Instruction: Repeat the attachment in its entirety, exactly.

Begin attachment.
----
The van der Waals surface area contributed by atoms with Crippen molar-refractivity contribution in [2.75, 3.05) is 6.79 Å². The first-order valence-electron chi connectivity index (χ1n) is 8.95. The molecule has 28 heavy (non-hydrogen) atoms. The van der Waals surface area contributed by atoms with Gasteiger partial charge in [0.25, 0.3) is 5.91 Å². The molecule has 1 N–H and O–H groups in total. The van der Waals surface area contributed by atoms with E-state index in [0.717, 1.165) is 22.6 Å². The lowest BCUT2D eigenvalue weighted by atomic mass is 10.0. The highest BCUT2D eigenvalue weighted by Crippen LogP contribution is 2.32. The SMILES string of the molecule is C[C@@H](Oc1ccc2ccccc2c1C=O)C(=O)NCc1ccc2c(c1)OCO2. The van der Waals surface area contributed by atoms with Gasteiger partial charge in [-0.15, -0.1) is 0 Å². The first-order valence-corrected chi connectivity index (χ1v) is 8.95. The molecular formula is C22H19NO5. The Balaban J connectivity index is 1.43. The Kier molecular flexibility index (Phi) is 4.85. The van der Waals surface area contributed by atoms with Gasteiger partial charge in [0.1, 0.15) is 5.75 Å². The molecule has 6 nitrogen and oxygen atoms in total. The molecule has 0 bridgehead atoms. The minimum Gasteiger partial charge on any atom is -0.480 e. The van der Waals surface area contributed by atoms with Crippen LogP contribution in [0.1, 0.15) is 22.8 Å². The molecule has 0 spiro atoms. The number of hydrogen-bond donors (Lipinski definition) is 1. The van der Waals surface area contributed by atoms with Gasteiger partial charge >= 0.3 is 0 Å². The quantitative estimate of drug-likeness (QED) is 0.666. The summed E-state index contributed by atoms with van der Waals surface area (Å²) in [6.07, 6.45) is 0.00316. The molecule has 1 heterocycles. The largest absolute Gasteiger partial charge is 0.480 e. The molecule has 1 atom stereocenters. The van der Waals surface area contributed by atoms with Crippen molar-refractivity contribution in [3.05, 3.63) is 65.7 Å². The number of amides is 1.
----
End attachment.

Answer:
The van der Waals surface area contributed by atoms with Crippen molar-refractivity contribution in [2.75, 3.05) is 6.79 Å². The first-order valence-electron chi connectivity index (χ1n) is 8.95. The molecule has 28 heavy (non-hydrogen) atoms. The van der Waals surface area contributed by atoms with Gasteiger partial charge in [0.25, 0.3) is 5.91 Å². The molecule has 1 N–H and O–H groups in total. The van der Waals surface area contributed by atoms with E-state index in [0.717, 1.165) is 22.6 Å². The lowest BCUT2D eigenvalue weighted by atomic mass is 10.0. The highest BCUT2D eigenvalue weighted by Crippen LogP contribution is 2.32. The SMILES string of the molecule is C[C@@H](Oc1ccc2ccccc2c1C=O)C(=O)NCc1ccc2c(c1)OCO2. The van der Waals surface area contributed by atoms with Gasteiger partial charge in [-0.15, -0.1) is 0 Å². The first-order valence-corrected chi connectivity index (χ1v) is 8.95. The molecular formula is C22H19NO5. The Balaban J connectivity index is 1.43. The Kier molecular flexibility index (Phi) is 4.85. The van der Waals surface area contributed by atoms with Gasteiger partial charge in [0.1, 0.15) is 5.75 Å². The molecule has 6 nitrogen and oxygen atoms in total. The molecule has 0 bridgehead atoms. The minimum Gasteiger partial charge on any atom is -0.480 e. The van der Waals surface area contributed by atoms with Crippen LogP contribution in [0.1, 0.15) is 22.8 Å². The molecule has 0 spiro atoms. The number of hydrogen-bond donors (Lipinski definition) is 1. The van der Waals surface area contributed by atoms with Gasteiger partial charge >= 0.3 is 0 Å². The quantitative estimate of drug-likeness (QED) is 0.666. The summed E-state index contributed by atoms with van der Waals surface area (Å²) in [6.07, 6.45) is 0.00316. The molecule has 1 heterocycles. The largest absolute Gasteiger partial charge is 0.480 e. The molecule has 1 atom stereocenters. The van der Waals surface area contributed by atoms with Crippen molar-refractivity contribution in [3.05, 3.63) is 65.7 Å². The number of amides is 1.